There were no crowd catches from the thousands at Galle Face green on Sunday night. No wild cheers for a well-struck ball until it was absolutely clear it would cross the rope. As Kumar Sangakkara and Thisara Perera hit the boundaries that lurched Sri Lanka towards an 18-year dream, there was some jubilation, but the masses held something back. They had been burnt too many times. Sri Lanka had played too well in too many tournaments, looked like winners in too many finals, and had still failed to bag the prize.
There was half a second as Thisara advanced to that wide R Ashwin ball when the Indian Ocean breaking on the adjacent beach was heard in perfect silence. Then, on the green and on the street, Colombo’s euphoric mayhem broke out.
For many, Sunday was the fifth time they had gathered in front of a big screen with their friends, so when glory finally came, they made it five times the party. Not that Sri Lankans need a special occasion to enjoy themselves. Even a friend leaving on a two-week vacation or a cousin landing a part-time job is enough reason to break out the Mendis Special and the baila.
As fans began to move to the papare grooves the band pealed out after the winning runs were hit, all the vital ingredients of the quintessential Sri Lankan party came together, on a massive scale. The old uncles who had drunk too much too early in the day began to strut their stuff. In their own minds they are Michael Jackson on a low-gravity planet, but onlookers feel as if they are watching a wooden plank in an advanced state of rigor mortis having a standing-up seizure.
Scores of savvy young men, only a little tipsy, gathered around the older ones, laughing, mimicking them, taking the piss. The aunties looked on disapprovingly, while the younger ladies who could be pressured to dance did so with their knees locked, in a state of fixed embarrassment. Just before the presentation began, even the ocean joined in, growing suddenly stronger to cast a mist of sea spray upon the scene.
Before the boogieing, the tension of the chase had been eased by humour – another Sri Lankan hallmark. When Thisara Perera came out to bat at No. 6 and scratched around early in his innings, a wise guy cracked a jibe at Sri Lanka’s fluid captaincy situation: “Which idiot sent this idiot out to bat? He hasn’t done a thing all tournament.” He was soon loudly apologising to “all the idiots”. Then, the biggest cheers at the presentation ceremony were reserved for Kumar Sangakkara, Mahela Jayawardene and Yuvraj Singh.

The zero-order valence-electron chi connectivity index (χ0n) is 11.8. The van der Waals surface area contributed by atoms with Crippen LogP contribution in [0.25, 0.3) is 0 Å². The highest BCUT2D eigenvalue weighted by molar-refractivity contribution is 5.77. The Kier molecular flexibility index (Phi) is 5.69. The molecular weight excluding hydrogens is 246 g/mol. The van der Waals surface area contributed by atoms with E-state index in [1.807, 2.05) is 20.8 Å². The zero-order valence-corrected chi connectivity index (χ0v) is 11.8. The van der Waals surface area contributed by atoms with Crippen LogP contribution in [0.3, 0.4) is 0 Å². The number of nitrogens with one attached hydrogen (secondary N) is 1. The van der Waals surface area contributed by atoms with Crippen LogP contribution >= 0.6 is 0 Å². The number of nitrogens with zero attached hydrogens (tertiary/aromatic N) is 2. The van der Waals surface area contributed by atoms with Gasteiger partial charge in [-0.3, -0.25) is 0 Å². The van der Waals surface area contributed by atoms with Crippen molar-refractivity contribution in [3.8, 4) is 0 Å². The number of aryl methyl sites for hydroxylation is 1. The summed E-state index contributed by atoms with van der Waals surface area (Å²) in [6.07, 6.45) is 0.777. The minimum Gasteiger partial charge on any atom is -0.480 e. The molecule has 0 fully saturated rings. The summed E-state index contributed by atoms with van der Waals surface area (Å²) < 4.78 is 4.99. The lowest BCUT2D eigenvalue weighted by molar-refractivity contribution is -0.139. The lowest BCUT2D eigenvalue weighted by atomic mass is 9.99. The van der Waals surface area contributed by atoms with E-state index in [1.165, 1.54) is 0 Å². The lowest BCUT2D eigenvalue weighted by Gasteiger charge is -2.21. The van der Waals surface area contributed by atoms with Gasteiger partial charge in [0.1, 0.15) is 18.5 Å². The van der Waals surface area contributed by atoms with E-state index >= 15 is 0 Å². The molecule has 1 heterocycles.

Soon the party spilled out onto the main road, as thousands more fans who had watched the match at home drove out, wielding flags, hanging out of cars, screaming their lungs out. Colombo residents routinely complain about how much time they spend stuck in traffic on Galle Road, but on Sunday night, bumper to bumper, pounding the horn, was exactly where everyone wanted to be.
The traffic police, poor misguided souls, initially attempted to maintain some sense of decorum, even pulling over the first motorist to infringe the law with the intention of ticketing him. Seeing this, though, a horde of fans surrounded the car and hooted as loudly as they could. The cop could not hear the driver, who was trying to keep a straight face and failing, anyway. Eventually the official gave up, and let the man drive away scot-free.
|The opposite of road rage © Associated Press
While the city was going bonkers around them, the policemen wore the only looks of defeat, as double lines were crossed, roundabout rules abandoned and safety standards cast into the sea. There were at least a dozen motorbikes with no fewer than four grown men astride them, at least two of whom waved Sri Lankan flags with enough vigour to power the vehicle via momentum. Pedestrian crossings were beset by large groups of boys, who would ooze on to the street when a car approached and form a dancing road block. Often, the vehicle’s driver and passengers would step out themselves and join the revelry for several minutes, clapping, jerking and high-fiving complete strangers. If there was ever a diametric opposite to road rage, this was it.
Lasith Malinga now joins Arjuna Ranatunga as a world-champion captain. As fans on Twitter quickly noted, there are perhaps no two men in Sri Lankan cricket who disagree so passionately. There is no real comparison between the two victories, of course. This one came against the cricket world’s financial giants perhaps, but there was no precedent to the 1996 triumph, when an unfancied team with a fraction of the resources the others had, ran amok and changed the game while they were at it.
But this was a victory for a new Sri Lanka; for a young breed of men and women in a land more united than it had been for most of their lives. As people of all creeds celebrated together, Tamil victory cries were almost as abundant as Sinhala ones. To have been at the Shere Bangla for the final moments would have been great, but to see Colombo come together and roar to life in wild, unbridled, joy was something else.